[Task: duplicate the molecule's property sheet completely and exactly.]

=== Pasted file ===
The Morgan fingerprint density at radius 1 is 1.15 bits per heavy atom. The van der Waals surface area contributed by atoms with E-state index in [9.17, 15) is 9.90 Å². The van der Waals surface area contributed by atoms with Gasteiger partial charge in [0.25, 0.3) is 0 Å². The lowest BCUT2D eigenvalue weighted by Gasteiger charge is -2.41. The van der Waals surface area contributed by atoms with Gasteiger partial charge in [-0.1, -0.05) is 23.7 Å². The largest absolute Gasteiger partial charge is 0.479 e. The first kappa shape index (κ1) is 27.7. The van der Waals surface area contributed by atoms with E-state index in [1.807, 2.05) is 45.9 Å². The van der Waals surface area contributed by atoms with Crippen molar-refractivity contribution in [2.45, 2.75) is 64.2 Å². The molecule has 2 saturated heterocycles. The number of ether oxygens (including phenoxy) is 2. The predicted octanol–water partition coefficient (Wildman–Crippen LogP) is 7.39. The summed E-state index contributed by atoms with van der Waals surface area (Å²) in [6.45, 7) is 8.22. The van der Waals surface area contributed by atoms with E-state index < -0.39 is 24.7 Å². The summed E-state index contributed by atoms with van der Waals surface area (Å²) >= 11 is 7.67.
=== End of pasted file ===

The Morgan fingerprint density at radius 1 is 1.15 bits per heavy atom. The van der Waals surface area contributed by atoms with E-state index in [9.17, 15) is 9.90 Å². The van der Waals surface area contributed by atoms with Gasteiger partial charge in [0.25, 0.3) is 0 Å². The lowest BCUT2D eigenvalue weighted by Gasteiger charge is -2.41. The van der Waals surface area contributed by atoms with Gasteiger partial charge in [-0.1, -0.05) is 23.7 Å². The largest absolute Gasteiger partial charge is 0.479 e. The first kappa shape index (κ1) is 27.7. The van der Waals surface area contributed by atoms with E-state index in [1.807, 2.05) is 45.9 Å². The van der Waals surface area contributed by atoms with Crippen molar-refractivity contribution in [2.45, 2.75) is 64.2 Å². The molecule has 2 saturated heterocycles. The number of ether oxygens (including phenoxy) is 2. The predicted octanol–water partition coefficient (Wildman–Crippen LogP) is 7.39. The summed E-state index contributed by atoms with van der Waals surface area (Å²) in [6.45, 7) is 8.22. The van der Waals surface area contributed by atoms with E-state index < -0.39 is 24.7 Å². The summed E-state index contributed by atoms with van der Waals surface area (Å²) >= 11 is 7.67.